Greek yogurt giant Chobani has opened what it claims is the world’s largest yogurt factory - a one million square foot plant in Twin Falls Idaho and its second domestic manufacturing facility - following a $450m investment.
The firm, which broke ground on the 200-acre site in December 2011 and began construction earlier this year, said phases one and two of the project were completed in just 326 days.
“At Chobani, we’re makers. Our business has been built one cup at a time, by the hands of our people,” said Hamdi Ulukaya, founder, president and CEO.
“Today marks not only the opening of the world’s largest yogurt plant but symbolizes the revitalization of U.S. manufacturing. We believe that no other yogurt facility is comparable to the size, technology and efficiency displayed in our new Twin Falls site.”
We will continue to grow and invest in our New York operations
He added, “Twin Falls is our second home but will not replace our Central New York plant, which will continue to operate at full capacity. In fact, we will continue to grow and invest in our New York operations.”
More than 300 people have been employed at the new plant, with production and distribution already underway on new product launches set to launch nationally in 2013, said the firm.
“Additional hires are expected to come on board over the next several months.”
It’s the first time we’re seeing significant growth in what’s been historically a sleepy category
Sales growth at Chobani, which only started producing Greek yogurt in 2007, has been nothing short of meteoric in recent years.
The firm, which is America’s top selling yogurt brand, now commands a dollar share of more than 20% of the overall US yogurt market compared with 13.9% last fall, corporate communications VP Nicki Briggs told FoodNavigator-USA in October.
“The yogurt category is really exciting right now. It’s the first time we’re seeing significant growth in what’s been historically a sleepy category.”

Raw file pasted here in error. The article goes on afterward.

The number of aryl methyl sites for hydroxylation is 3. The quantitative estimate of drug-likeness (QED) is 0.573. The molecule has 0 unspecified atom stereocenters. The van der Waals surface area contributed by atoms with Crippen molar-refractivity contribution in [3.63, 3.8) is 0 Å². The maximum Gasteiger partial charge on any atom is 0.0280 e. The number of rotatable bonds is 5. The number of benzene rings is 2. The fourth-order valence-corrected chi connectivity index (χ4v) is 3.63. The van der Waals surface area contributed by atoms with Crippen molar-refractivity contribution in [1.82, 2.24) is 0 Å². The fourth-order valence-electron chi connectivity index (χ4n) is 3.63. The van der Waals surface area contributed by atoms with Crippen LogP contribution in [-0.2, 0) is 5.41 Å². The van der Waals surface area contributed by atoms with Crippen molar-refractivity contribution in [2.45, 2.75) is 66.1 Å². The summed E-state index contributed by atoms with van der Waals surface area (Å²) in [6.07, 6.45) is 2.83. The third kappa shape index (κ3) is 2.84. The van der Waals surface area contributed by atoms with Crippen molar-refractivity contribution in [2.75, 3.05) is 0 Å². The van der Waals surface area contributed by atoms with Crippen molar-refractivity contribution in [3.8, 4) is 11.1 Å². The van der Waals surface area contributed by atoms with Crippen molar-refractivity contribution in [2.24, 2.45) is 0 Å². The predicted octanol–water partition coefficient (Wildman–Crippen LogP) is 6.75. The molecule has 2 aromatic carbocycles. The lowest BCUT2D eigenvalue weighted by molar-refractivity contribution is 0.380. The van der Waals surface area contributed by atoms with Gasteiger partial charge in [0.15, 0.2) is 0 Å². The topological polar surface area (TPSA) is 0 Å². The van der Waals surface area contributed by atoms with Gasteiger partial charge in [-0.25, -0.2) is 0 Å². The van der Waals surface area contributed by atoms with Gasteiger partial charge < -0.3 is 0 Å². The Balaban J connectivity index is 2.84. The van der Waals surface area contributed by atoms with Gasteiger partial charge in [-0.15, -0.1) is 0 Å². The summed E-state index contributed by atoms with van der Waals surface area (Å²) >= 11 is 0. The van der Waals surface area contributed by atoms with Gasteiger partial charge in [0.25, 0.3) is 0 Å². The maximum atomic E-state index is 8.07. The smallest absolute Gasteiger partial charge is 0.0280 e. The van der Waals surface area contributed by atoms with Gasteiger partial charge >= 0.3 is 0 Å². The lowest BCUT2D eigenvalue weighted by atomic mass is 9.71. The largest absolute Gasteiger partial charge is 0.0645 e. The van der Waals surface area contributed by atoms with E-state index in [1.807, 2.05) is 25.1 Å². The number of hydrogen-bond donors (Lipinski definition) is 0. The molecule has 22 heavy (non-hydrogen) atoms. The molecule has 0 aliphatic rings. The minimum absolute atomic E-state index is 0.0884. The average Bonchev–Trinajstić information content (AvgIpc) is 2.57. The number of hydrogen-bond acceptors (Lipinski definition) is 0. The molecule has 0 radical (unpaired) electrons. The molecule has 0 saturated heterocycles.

Some rival products aren’t authentic…
But she added: “When our CEO first launched his products his vision was that everyone deserves access to high-quality authentic Greek yogurt. A lot of people said American consumers don’t want this kind of product, but we’ve seen amazing growth and a lot of competing Greek and Greek-style yogurts coming to market.
“But some of the products aren’t authentic, they are not thick and creamy because they are strained, but because manufacturers are adding thickeners and stabilizers and milk protein concentrates (MPCs), which in our opinion is to the detriment of the category.”
While there is no legal definition of Greek yogurt, and the FDA has ‘stayed’ sections of its regulation on yogurt standards of identity that exclude the use of MPCs, it was frustrating, she claimed.
“If consumers have not tried authentic Greek yogurt before, you want them to have the best experience.”
Asked about its plans for Canada, where bosses plan to build North American factory number three, she said:
“We’re very committed to Canada, our Canadian fan base wants Chobani yogurts, but we have faced significant delays in our expansion plans due to litigation.”